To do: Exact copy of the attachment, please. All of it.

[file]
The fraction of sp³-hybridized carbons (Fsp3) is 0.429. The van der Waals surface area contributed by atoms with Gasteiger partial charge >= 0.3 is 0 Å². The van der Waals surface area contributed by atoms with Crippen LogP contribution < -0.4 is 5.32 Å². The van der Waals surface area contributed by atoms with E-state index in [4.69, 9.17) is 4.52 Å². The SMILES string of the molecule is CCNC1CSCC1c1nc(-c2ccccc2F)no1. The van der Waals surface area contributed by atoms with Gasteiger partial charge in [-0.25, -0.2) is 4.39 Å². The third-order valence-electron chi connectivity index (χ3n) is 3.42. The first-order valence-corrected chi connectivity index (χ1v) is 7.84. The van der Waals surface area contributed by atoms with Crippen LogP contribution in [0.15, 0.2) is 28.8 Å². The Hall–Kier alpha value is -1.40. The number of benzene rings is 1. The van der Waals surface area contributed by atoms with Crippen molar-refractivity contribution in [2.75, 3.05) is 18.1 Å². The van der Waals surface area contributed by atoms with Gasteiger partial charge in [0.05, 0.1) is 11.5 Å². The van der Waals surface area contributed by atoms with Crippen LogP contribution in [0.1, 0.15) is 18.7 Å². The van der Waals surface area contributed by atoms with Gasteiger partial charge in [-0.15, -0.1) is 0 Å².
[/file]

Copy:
The fraction of sp³-hybridized carbons (Fsp3) is 0.429. The van der Waals surface area contributed by atoms with Gasteiger partial charge >= 0.3 is 0 Å². The van der Waals surface area contributed by atoms with Crippen LogP contribution < -0.4 is 5.32 Å². The van der Waals surface area contributed by atoms with E-state index in [4.69, 9.17) is 4.52 Å². The SMILES string of the molecule is CCNC1CSCC1c1nc(-c2ccccc2F)no1. The van der Waals surface area contributed by atoms with Gasteiger partial charge in [-0.25, -0.2) is 4.39 Å². The third-order valence-electron chi connectivity index (χ3n) is 3.42. The first-order valence-corrected chi connectivity index (χ1v) is 7.84. The van der Waals surface area contributed by atoms with Crippen LogP contribution in [0.15, 0.2) is 28.8 Å². The Hall–Kier alpha value is -1.40. The number of benzene rings is 1. The van der Waals surface area contributed by atoms with Crippen molar-refractivity contribution in [2.75, 3.05) is 18.1 Å². The van der Waals surface area contributed by atoms with Gasteiger partial charge in [0.05, 0.1) is 11.5 Å². The van der Waals surface area contributed by atoms with Crippen LogP contribution in [0.1, 0.15) is 18.7 Å². The van der Waals surface area contributed by atoms with Gasteiger partial charge in [-0.15, -0.1) is 0 Å².